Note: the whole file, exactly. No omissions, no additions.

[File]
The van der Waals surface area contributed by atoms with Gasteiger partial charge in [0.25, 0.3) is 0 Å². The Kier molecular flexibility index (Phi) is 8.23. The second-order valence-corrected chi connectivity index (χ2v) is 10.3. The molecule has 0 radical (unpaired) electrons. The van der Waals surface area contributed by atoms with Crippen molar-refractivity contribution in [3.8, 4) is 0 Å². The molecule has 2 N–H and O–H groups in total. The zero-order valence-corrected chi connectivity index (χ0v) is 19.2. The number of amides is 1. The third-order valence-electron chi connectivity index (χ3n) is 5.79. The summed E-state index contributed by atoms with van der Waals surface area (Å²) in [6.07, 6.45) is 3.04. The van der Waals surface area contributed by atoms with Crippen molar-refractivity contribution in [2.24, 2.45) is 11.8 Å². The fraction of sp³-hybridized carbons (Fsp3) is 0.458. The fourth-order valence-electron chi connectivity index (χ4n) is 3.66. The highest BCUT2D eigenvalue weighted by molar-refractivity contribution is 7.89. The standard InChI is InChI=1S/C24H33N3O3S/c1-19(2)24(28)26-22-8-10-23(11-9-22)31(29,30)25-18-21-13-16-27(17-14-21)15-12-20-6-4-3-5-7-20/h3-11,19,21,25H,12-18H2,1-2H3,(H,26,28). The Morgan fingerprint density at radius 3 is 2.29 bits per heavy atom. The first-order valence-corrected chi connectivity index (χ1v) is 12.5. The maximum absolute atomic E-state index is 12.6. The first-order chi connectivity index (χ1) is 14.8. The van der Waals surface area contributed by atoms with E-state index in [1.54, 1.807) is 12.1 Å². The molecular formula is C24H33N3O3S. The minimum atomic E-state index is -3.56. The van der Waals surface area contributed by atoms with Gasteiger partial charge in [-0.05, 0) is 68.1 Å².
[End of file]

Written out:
The van der Waals surface area contributed by atoms with Gasteiger partial charge in [0.25, 0.3) is 0 Å². The Kier molecular flexibility index (Phi) is 8.23. The second-order valence-corrected chi connectivity index (χ2v) is 10.3. The molecule has 0 radical (unpaired) electrons. The van der Waals surface area contributed by atoms with Crippen molar-refractivity contribution in [3.8, 4) is 0 Å². The molecule has 2 N–H and O–H groups in total. The zero-order valence-corrected chi connectivity index (χ0v) is 19.2. The number of amides is 1. The third-order valence-electron chi connectivity index (χ3n) is 5.79. The summed E-state index contributed by atoms with van der Waals surface area (Å²) in [6.07, 6.45) is 3.04. The van der Waals surface area contributed by atoms with Crippen molar-refractivity contribution in [2.24, 2.45) is 11.8 Å². The fraction of sp³-hybridized carbons (Fsp3) is 0.458. The fourth-order valence-electron chi connectivity index (χ4n) is 3.66. The highest BCUT2D eigenvalue weighted by molar-refractivity contribution is 7.89. The standard InChI is InChI=1S/C24H33N3O3S/c1-19(2)24(28)26-22-8-10-23(11-9-22)31(29,30)25-18-21-13-16-27(17-14-21)15-12-20-6-4-3-5-7-20/h3-11,19,21,25H,12-18H2,1-2H3,(H,26,28). The Morgan fingerprint density at radius 3 is 2.29 bits per heavy atom. The first-order valence-corrected chi connectivity index (χ1v) is 12.5. The maximum absolute atomic E-state index is 12.6. The first-order chi connectivity index (χ1) is 14.8. The van der Waals surface area contributed by atoms with E-state index in [1.54, 1.807) is 12.1 Å². The molecular formula is C24H33N3O3S. The minimum atomic E-state index is -3.56. The van der Waals surface area contributed by atoms with Gasteiger partial charge in [-0.05, 0) is 68.1 Å².